The experience that I really remember, of course, it was sort of a game changer, was — and I was a child prodigy as a kid playing the violin, and had a scholarship with this violin teacher, and you know, he would poke me in the chest and say “Violin up, violin up.”1 And at the age of seven, I went to see my first movie, and it was Intermezzo, a black and white film with — and it was Ingrid Bergman’s first movie too. And she had a crush on her violin teacher, and Intermezzo was the name of — the title was also the name of the song, that was the background music. And every time she would walk into the room, you would hear that theme. And I really fell in love with the melody, you know, it was like having a secret friend, I would hum it to myself.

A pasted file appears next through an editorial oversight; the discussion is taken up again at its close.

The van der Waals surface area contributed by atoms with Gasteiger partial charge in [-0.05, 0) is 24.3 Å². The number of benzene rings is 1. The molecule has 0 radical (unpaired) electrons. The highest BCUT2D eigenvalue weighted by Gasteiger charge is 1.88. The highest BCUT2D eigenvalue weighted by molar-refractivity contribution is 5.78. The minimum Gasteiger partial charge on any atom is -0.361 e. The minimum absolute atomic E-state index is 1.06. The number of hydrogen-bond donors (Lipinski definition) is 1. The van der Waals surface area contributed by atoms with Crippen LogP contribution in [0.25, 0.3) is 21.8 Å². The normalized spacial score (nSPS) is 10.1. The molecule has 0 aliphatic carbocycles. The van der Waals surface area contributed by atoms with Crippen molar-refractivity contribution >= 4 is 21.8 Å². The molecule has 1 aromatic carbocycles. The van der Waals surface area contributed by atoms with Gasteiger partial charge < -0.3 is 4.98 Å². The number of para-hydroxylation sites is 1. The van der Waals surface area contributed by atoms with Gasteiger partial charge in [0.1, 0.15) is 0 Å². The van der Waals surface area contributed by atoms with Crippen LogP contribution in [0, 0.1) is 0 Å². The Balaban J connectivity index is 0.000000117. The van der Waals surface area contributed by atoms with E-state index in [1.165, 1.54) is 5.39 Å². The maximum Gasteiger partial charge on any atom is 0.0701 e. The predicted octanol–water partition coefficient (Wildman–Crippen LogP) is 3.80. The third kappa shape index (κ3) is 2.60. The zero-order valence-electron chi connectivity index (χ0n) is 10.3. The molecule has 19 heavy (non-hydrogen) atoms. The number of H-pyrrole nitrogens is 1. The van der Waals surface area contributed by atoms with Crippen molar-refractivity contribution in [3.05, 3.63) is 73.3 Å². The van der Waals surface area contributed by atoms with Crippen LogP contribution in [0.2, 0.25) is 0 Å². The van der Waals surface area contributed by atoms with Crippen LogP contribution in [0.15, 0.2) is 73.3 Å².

And so I told my violin teacher that I wanted to learn how to play Intermezzo. And you know, I had been the youngest ever to perform in Carnegie Hall, and played the Vivaldi Concerto in A Minor.2 So, when he heard me say that I wanted to play Intermezzo, he said “No, no, that’s not right for you.” And it was an epiphany, I’d realized that he wanted to mould what I did, and how did he know what was it like for me? And so I realized without having the vocabulary, but my gut feeling was that this was not just refusing my request, but it was like an attack on all individuality.